‘Solemn commitments, however, are not enough, even though they are a necessary step toward solutions’, Pope Francis tells UN
By Alex Pashley
The Pope has said he is “confident” a crunch conference in Paris in December will secure “fundamental and effective” agreements on global warming.
Speaking at the UN headquarters in New York on Friday – the day new global development goals are formally adopted – he warned that “solemn commitments” were not enough alone to save the planet.
Almost 200 nations are set to sign a new global deal to cap warming to 2C by 2100 in Paris in December. The leader of the Catholic church has made several bullish interventions, calling for individuals to conserve the planet which, he says, lies in a state of decay.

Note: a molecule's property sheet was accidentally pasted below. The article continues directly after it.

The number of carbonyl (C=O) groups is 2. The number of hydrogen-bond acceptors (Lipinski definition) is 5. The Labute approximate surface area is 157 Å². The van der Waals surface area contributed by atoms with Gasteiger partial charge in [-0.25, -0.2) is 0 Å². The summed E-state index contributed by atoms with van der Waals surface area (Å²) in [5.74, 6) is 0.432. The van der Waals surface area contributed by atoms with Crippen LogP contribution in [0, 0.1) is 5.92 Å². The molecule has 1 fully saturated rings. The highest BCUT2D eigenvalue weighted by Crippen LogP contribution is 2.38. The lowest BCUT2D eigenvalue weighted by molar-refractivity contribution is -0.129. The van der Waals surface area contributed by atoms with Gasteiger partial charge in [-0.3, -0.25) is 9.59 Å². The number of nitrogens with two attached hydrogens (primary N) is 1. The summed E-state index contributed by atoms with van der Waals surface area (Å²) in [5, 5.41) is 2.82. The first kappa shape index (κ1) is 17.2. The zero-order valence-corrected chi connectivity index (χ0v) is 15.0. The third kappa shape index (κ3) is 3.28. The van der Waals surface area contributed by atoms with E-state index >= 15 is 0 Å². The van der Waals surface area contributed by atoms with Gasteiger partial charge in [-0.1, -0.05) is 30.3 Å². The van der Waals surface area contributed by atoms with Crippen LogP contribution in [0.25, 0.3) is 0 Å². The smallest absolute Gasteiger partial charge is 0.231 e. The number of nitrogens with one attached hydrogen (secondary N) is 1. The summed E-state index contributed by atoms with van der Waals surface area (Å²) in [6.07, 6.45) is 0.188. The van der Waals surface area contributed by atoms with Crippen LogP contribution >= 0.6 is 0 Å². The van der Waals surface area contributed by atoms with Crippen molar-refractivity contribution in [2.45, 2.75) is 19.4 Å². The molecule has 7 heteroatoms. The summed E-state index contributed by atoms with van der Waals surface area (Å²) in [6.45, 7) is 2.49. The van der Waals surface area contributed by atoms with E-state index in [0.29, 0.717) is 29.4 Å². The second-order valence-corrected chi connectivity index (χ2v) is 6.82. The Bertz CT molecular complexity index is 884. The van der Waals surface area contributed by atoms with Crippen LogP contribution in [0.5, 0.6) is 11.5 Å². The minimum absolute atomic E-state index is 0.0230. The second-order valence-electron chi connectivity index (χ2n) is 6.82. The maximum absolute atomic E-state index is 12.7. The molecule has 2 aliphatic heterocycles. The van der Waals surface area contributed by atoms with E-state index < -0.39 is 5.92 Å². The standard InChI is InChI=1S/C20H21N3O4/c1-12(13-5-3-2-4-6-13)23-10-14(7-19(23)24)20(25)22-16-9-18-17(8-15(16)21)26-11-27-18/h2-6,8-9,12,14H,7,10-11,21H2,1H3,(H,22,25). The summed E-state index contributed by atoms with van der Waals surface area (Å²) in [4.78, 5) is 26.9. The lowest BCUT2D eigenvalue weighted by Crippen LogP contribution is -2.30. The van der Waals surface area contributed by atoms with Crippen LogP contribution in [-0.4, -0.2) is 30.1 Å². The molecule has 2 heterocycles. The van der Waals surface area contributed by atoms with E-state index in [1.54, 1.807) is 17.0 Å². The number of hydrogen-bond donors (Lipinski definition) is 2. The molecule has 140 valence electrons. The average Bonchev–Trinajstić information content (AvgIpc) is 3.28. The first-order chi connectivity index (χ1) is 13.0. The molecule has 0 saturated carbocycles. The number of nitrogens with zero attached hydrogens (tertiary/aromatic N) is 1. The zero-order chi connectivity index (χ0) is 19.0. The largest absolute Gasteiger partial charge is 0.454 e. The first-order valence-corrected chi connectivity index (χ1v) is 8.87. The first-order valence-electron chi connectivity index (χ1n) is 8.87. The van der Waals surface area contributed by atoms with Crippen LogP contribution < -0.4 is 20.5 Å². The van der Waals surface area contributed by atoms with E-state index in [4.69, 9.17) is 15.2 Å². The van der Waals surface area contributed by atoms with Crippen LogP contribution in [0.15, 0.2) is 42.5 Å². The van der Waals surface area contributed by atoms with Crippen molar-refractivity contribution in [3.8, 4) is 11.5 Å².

The Pope called the adoption of new Sustainable Development Goals a “sign of hope” that countries could tackle worldwide inequality and social exclusion.
They are a universal set of voluntary targets and indicators that 193 UN member states will be expected to use to shape their agendas and policies over the next 15 years.
Swelling from the expiring Millennium Development Goals’ list of eight, the proposed goals take steps to fight climate change, end violence against women, and provide universal health coverage – and go live from January.
The Latin American pontiff referred several times to an “ecological crisis”, and declared a “right to the environment”, which man had no authority to abuse.
The address to the UN marks his third and final speech in as many days on American turf, as his six-day tour makes headlines.